8. How do you want to establish goal setting and tracking?

Every talent management product by definition has some level of support for this capability. The difference between products is how well each supports employee self-service regarding goal setting and tracking, versus manager-established goals and visibility. Have an idea of whether you want more structure and hierarchization or democratization of performance management before looking at actual products.

9. How much recruiting does your business do?

There is a lot of variation in the quality of support for recruiting and onboarding across talent management products. Given the presence of robust standalone applicant tracking and recruiting systems, you may want to err on the side of a standalone product if recruiting is a fairly constant and intensive process for your company. However, if you’re happy with your existing processes or don’t want to buy another software, most talent management suites do support some recruiting and onboarding.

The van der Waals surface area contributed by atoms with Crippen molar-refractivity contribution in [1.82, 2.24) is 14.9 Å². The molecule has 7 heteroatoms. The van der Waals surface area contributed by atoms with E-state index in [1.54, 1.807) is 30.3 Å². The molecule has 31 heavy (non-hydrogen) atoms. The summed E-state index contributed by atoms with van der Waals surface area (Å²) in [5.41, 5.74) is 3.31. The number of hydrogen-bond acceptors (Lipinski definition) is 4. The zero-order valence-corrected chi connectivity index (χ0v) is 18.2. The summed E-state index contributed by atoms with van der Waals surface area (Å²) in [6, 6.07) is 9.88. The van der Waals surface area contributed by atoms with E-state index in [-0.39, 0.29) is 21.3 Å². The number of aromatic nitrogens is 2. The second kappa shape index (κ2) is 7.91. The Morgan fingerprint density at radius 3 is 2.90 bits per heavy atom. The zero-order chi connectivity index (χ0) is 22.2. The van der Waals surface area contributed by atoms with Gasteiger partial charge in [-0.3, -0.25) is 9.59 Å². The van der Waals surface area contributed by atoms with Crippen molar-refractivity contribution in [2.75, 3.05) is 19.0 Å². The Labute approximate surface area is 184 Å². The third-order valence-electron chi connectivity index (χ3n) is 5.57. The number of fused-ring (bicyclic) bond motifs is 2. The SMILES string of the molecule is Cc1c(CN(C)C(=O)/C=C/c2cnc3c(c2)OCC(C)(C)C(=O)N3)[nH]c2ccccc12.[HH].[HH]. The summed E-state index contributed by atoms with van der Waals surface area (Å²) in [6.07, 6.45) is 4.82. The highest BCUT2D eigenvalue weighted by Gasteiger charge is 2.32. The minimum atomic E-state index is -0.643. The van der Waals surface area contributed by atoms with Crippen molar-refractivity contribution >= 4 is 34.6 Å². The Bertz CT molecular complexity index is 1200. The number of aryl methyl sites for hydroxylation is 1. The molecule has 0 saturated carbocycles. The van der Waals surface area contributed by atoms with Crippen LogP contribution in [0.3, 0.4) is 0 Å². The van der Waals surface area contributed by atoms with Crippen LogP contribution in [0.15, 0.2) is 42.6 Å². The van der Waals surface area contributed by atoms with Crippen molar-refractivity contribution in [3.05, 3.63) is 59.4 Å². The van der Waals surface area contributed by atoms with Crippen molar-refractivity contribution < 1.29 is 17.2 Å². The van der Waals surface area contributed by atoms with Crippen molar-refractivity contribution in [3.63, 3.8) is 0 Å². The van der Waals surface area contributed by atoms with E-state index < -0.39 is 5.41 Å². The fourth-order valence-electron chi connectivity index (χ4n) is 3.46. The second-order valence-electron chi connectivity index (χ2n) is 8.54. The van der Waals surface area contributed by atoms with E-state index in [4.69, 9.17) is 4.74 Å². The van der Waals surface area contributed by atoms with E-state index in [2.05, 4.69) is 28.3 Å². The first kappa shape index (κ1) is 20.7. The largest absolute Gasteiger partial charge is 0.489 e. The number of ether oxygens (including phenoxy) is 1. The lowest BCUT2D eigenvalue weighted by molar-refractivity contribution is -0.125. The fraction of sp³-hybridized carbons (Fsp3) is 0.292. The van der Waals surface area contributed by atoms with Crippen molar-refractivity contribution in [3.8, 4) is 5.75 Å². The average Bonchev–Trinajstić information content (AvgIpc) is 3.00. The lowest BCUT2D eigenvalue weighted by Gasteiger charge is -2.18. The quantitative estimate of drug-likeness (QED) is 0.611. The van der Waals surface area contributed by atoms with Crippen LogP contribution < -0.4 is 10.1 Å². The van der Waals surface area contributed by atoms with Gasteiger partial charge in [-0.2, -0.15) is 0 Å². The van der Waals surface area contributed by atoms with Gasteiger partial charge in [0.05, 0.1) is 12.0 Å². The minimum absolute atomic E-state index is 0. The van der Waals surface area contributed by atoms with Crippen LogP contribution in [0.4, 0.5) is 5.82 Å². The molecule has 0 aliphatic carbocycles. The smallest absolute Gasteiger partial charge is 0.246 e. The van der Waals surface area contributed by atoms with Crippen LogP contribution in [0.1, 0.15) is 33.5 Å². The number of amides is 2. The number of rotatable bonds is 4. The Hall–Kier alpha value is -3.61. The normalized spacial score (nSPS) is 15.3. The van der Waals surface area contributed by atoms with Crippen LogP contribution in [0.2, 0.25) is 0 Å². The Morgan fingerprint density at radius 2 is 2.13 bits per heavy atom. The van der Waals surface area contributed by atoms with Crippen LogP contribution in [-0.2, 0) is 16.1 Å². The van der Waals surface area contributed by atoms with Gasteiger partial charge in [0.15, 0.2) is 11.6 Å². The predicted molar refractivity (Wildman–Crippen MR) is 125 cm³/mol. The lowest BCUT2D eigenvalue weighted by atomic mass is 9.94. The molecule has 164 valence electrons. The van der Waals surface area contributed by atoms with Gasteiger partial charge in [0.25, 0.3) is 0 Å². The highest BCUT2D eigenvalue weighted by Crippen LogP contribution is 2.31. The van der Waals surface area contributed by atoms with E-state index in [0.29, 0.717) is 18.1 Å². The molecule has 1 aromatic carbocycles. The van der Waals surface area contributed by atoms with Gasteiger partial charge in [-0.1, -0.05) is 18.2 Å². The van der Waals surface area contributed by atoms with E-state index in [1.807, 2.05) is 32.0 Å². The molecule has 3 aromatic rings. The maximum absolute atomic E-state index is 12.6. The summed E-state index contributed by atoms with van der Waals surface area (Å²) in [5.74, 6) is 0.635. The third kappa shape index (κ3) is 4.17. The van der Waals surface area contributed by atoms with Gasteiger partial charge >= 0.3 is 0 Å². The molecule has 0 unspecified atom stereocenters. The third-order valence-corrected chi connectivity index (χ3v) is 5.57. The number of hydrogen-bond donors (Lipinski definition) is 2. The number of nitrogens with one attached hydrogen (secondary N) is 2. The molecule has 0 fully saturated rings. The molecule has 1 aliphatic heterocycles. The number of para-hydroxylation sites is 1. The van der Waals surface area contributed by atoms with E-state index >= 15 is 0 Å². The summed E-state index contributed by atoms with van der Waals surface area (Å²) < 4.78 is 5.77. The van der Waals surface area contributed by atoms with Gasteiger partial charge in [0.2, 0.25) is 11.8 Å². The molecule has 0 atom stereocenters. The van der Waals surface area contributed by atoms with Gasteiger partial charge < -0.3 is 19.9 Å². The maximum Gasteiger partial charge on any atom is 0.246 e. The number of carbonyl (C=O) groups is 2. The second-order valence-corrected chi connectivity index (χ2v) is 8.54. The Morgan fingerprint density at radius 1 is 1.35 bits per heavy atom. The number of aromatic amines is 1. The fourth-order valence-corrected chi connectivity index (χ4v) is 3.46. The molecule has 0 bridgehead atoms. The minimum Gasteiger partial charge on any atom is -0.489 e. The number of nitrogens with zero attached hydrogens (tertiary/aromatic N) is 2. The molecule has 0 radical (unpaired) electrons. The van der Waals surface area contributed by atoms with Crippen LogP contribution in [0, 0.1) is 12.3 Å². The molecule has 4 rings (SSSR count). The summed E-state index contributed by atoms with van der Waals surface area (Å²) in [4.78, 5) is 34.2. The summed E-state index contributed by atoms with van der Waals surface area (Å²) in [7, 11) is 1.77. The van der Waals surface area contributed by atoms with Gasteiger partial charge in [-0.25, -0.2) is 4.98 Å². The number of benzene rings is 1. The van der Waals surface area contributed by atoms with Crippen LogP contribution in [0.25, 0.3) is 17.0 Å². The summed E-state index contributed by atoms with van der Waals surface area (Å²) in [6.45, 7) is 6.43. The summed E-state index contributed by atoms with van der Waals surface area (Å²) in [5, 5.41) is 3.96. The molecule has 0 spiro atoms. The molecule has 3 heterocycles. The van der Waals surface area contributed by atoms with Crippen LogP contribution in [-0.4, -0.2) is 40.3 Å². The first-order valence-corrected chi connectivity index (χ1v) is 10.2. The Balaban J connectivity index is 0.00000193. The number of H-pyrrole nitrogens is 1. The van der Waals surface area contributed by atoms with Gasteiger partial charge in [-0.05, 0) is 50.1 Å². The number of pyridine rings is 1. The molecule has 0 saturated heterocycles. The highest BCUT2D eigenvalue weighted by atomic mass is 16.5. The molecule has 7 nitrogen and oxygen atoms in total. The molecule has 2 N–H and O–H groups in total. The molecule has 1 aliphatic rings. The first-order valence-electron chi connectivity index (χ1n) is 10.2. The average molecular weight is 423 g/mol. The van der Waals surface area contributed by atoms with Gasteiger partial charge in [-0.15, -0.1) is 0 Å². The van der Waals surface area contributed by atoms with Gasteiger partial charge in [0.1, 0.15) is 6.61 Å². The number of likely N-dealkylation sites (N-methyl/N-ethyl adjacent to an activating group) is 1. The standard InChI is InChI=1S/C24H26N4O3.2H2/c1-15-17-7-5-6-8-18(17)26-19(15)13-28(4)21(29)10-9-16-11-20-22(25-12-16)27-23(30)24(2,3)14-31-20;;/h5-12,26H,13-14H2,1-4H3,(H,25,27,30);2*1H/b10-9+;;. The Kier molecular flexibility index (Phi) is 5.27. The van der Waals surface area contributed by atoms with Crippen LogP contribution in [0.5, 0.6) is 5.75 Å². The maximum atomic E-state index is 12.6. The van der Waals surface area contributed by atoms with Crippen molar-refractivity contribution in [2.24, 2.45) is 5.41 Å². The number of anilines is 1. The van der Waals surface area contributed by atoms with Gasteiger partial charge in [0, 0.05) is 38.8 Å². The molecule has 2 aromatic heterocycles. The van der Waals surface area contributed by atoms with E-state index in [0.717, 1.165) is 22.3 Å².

10. Do your personnel need continual skills training or recertifications?

Talent management products’ learning modules have grown to better support recertification processes as well as more academic learning content. Learning management system (LMS) functionality will be particularly valuable if you’re in a knowledge-based industry or a highly regulated industry, such as healthcare or energy.

11. Would your business benefit from defined succession planning?

Some more specific questions to consider: Do you have a 5-year plan for who will be on your leadership team? A ten-year plan? What happens when you move on to bigger and better things or retire? If you don’t have answers to these questions, and that bothers you, you may want to emphasize succession planning functionality.

However, succession planning isn’t a must for every business or every role. If your business goals aren’t as connected to having specialized people or skill sets in management or lower leadership positions, succession planning may not be as core to your organization.

Go forth and manage

Talent management looks different for every business and team, but talent management software can usually play a role. These questions should reveal the information necessary to build out your required features and integrations list when shopping for talent management software. Need a primer on what talent management is? Look here! Unsure how it fits into other HR management types? We’ve got you covered!